Can you spot the 6 signs of a scam?

Marcelle Amelia writes on the Security Tips & Talk Blog:

We recently received an email that provided a great example of the tools in a cyberscammer's toolbelt. Here's the email. Can you spot the signs of a scam? Scroll down to read more.

Dear Account Owner

We are having congestion due to the anonymous registration of free Windows Live Account therefore we are shutting down some Windows Live Account. Your account is among those to be deleted, we are sending you this email to enable you re-confirm your account details in order to commence immediate upgrade of your account from being deleted. If you have the interest of proceeding your account with us kindly re-confirm your account by filling the space below after clicking the reply button. * Username: ........................................ * Password: ......................................... * Date of Birth: ..................................... * Country Or Territory: .......................... After following the instructions in the sheet, your account will not be interrupted and will continue as normal. Thanks for your attention to this request. We apologize for any inconveniences. Microsoft, Windows Live Account Services Hotmail is part of Windows Live. * This assumes a reasonable growth rate. Microsoft respects your privacy. To learn more, please read our online Privacy Statement. For more information or for general questions regarding your e-mail account, please visit Windows Live Hotmail Help.Microsoft Corporation, One Microsoft Way, Redmond, WA 98052-6399, USA © 2009 Microsoft Corporation. All rights reserved.

Six signs of a scam

1.       Request for passwords and other personal information. Most scams are designed to trick people into turning over their passwords, user names, social security numbers, or other personal information. You should never send this information in an email message. For more information, see How to reduce the risk of online fraud.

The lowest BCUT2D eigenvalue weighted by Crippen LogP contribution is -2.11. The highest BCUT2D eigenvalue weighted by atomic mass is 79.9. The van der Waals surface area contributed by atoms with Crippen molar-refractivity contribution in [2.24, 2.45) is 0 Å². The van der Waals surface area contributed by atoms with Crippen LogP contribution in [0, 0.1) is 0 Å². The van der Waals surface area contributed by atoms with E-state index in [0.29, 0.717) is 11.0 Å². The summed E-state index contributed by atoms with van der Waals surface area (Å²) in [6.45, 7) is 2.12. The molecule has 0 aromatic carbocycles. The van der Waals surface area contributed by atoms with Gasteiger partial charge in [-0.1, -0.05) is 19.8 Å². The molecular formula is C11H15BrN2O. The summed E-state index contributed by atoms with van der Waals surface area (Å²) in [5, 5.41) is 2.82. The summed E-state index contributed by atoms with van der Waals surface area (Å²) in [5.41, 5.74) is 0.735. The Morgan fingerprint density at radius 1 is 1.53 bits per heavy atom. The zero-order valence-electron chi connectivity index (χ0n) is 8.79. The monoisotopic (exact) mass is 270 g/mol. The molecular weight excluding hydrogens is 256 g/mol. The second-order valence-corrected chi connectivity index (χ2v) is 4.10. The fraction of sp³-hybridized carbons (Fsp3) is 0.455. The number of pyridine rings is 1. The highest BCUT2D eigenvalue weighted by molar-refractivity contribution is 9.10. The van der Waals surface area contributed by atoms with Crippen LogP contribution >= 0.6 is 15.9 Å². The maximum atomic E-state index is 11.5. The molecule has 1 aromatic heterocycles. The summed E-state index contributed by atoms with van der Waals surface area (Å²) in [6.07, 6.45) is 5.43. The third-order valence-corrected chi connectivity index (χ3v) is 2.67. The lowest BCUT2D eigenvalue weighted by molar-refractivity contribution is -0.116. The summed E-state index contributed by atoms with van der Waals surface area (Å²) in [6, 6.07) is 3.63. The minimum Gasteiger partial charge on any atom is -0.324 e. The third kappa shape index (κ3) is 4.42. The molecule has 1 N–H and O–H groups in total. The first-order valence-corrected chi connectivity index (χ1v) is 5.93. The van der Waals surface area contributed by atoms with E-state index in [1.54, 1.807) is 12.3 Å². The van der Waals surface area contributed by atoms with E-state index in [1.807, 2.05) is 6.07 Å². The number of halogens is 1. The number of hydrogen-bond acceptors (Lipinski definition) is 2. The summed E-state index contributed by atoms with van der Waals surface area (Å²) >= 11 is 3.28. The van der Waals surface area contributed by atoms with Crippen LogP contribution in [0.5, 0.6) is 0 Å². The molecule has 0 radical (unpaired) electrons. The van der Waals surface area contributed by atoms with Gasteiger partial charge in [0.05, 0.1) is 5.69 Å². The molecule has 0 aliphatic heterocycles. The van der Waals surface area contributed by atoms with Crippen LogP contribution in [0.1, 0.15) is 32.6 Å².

2.       Use of the Microsoft name. Cybercriminals often use the names of well-known companies, like Microsoft, to increase legitimacy and convince you to release your personal information.  For more information, see Avoid scams that use the Microsoft name fraudulently.

3.       Threats that require you to take action. In the scam above the cybercriminal claims that your account will be deleted if you do not respond with your personal information. Microsoft does not send threatening messages and will not ask for personal information in an email message.

4.       Use of real information about Microsoft. The email above uses the correct Microsoft address and a link to the Microsoft privacy statement. Don't be fooled by these details or others such as Microsoft logos or language you've seen on official Microsoft email.

5.       Bad grammar and misspellings. Our copyeditors would never have allowed mistakes like the ones in this email to pass their desks. For more information, see How to recognize phishing emails or links.

6.       Generic greeting. Legitimate messages are not often addressed to "Account Owner."  If Microsoft needs to send you official correspondence about your email account, for example, we will address you by name. However, bear in mind that cybercriminals do have ways of getting your name from your email address. Check for other signs of a scam, even if an email is addressed directly to you.

If you think you might have been a victim of a scam, see What to do if you've responded to a phishing scam.

Comments (1)

  1. Richard Hay says:

    Great tips – this will become the basis for one segment in my next Observed Tech PODCAST. Thanks!

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